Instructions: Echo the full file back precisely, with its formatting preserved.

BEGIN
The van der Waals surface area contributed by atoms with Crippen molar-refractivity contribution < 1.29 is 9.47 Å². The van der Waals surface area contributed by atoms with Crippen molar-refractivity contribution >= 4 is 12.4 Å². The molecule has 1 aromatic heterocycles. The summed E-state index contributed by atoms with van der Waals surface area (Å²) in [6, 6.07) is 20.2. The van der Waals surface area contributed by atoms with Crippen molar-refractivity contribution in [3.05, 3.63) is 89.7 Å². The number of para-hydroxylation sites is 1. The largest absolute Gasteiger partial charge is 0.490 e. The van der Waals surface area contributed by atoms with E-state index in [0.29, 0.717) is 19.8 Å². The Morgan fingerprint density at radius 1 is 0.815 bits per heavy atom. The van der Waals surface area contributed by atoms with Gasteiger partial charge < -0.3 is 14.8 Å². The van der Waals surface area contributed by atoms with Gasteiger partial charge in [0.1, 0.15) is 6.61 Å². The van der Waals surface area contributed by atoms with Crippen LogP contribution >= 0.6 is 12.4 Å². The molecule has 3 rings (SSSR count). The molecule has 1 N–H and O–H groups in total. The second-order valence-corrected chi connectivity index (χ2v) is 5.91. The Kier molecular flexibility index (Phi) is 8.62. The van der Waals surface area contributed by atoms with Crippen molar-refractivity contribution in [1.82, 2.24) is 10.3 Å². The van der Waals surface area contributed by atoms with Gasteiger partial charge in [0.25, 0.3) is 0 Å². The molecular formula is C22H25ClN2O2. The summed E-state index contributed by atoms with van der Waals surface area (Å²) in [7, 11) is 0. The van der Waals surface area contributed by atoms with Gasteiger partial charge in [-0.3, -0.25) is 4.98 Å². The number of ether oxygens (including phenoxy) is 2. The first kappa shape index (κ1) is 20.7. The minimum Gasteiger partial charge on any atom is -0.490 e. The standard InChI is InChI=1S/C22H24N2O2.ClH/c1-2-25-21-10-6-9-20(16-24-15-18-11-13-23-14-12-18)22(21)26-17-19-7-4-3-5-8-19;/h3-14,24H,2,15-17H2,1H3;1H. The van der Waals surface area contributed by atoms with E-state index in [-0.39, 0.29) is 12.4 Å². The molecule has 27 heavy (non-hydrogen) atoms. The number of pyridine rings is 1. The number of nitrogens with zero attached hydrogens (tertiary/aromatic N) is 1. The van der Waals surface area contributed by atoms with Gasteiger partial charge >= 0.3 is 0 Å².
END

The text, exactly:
The van der Waals surface area contributed by atoms with Crippen molar-refractivity contribution < 1.29 is 9.47 Å². The van der Waals surface area contributed by atoms with Crippen molar-refractivity contribution >= 4 is 12.4 Å². The molecule has 1 aromatic heterocycles. The summed E-state index contributed by atoms with van der Waals surface area (Å²) in [6, 6.07) is 20.2. The van der Waals surface area contributed by atoms with Crippen molar-refractivity contribution in [3.05, 3.63) is 89.7 Å². The number of para-hydroxylation sites is 1. The largest absolute Gasteiger partial charge is 0.490 e. The van der Waals surface area contributed by atoms with E-state index in [0.29, 0.717) is 19.8 Å². The Morgan fingerprint density at radius 1 is 0.815 bits per heavy atom. The van der Waals surface area contributed by atoms with Gasteiger partial charge < -0.3 is 14.8 Å². The van der Waals surface area contributed by atoms with Gasteiger partial charge in [0.1, 0.15) is 6.61 Å². The van der Waals surface area contributed by atoms with Crippen LogP contribution >= 0.6 is 12.4 Å². The molecule has 3 rings (SSSR count). The molecule has 1 N–H and O–H groups in total. The second-order valence-corrected chi connectivity index (χ2v) is 5.91. The Kier molecular flexibility index (Phi) is 8.62. The van der Waals surface area contributed by atoms with Crippen molar-refractivity contribution in [1.82, 2.24) is 10.3 Å². The van der Waals surface area contributed by atoms with Gasteiger partial charge in [0.25, 0.3) is 0 Å². The molecular formula is C22H25ClN2O2. The summed E-state index contributed by atoms with van der Waals surface area (Å²) in [7, 11) is 0. The van der Waals surface area contributed by atoms with Gasteiger partial charge in [-0.3, -0.25) is 4.98 Å². The number of ether oxygens (including phenoxy) is 2. The first kappa shape index (κ1) is 20.7. The minimum Gasteiger partial charge on any atom is -0.490 e. The standard InChI is InChI=1S/C22H24N2O2.ClH/c1-2-25-21-10-6-9-20(16-24-15-18-11-13-23-14-12-18)22(21)26-17-19-7-4-3-5-8-19;/h3-14,24H,2,15-17H2,1H3;1H. The van der Waals surface area contributed by atoms with E-state index in [-0.39, 0.29) is 12.4 Å². The molecule has 27 heavy (non-hydrogen) atoms. The number of pyridine rings is 1. The number of nitrogens with zero attached hydrogens (tertiary/aromatic N) is 1. The van der Waals surface area contributed by atoms with Gasteiger partial charge >= 0.3 is 0 Å².